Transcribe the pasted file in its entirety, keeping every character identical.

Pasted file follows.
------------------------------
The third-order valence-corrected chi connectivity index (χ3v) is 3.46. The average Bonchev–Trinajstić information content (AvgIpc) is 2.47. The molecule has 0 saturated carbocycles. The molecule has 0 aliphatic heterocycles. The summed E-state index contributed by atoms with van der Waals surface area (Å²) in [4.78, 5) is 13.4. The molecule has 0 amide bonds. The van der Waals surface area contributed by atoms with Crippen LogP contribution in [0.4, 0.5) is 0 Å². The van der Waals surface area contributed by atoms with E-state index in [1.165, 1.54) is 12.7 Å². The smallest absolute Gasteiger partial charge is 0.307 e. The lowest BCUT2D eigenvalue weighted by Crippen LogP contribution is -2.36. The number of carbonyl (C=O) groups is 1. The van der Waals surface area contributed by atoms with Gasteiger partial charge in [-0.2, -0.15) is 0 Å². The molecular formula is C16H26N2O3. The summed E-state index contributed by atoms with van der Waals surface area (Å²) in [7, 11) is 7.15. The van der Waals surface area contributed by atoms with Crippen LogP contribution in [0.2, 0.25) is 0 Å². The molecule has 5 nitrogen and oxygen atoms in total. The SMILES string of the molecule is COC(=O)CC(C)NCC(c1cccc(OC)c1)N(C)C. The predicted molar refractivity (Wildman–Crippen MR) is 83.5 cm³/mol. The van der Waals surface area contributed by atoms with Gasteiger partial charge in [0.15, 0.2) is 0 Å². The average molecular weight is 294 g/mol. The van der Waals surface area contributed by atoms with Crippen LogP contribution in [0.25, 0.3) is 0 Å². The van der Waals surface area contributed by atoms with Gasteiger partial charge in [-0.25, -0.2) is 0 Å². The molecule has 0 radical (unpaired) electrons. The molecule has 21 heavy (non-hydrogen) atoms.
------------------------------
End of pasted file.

The third-order valence-corrected chi connectivity index (χ3v) is 3.46. The average Bonchev–Trinajstić information content (AvgIpc) is 2.47. The molecule has 0 saturated carbocycles. The molecule has 0 aliphatic heterocycles. The summed E-state index contributed by atoms with van der Waals surface area (Å²) in [4.78, 5) is 13.4. The molecule has 0 amide bonds. The van der Waals surface area contributed by atoms with Crippen LogP contribution in [0.4, 0.5) is 0 Å². The van der Waals surface area contributed by atoms with E-state index in [1.165, 1.54) is 12.7 Å². The smallest absolute Gasteiger partial charge is 0.307 e. The lowest BCUT2D eigenvalue weighted by Crippen LogP contribution is -2.36. The number of carbonyl (C=O) groups is 1. The van der Waals surface area contributed by atoms with Gasteiger partial charge in [-0.2, -0.15) is 0 Å². The molecular formula is C16H26N2O3. The summed E-state index contributed by atoms with van der Waals surface area (Å²) in [7, 11) is 7.15. The van der Waals surface area contributed by atoms with Crippen LogP contribution in [0.2, 0.25) is 0 Å². The molecule has 5 nitrogen and oxygen atoms in total. The SMILES string of the molecule is COC(=O)CC(C)NCC(c1cccc(OC)c1)N(C)C. The predicted molar refractivity (Wildman–Crippen MR) is 83.5 cm³/mol. The van der Waals surface area contributed by atoms with Gasteiger partial charge in [0.15, 0.2) is 0 Å². The average molecular weight is 294 g/mol. The van der Waals surface area contributed by atoms with Crippen LogP contribution in [0.25, 0.3) is 0 Å². The van der Waals surface area contributed by atoms with Gasteiger partial charge in [-0.25, -0.2) is 0 Å². The molecule has 0 radical (unpaired) electrons. The molecule has 21 heavy (non-hydrogen) atoms.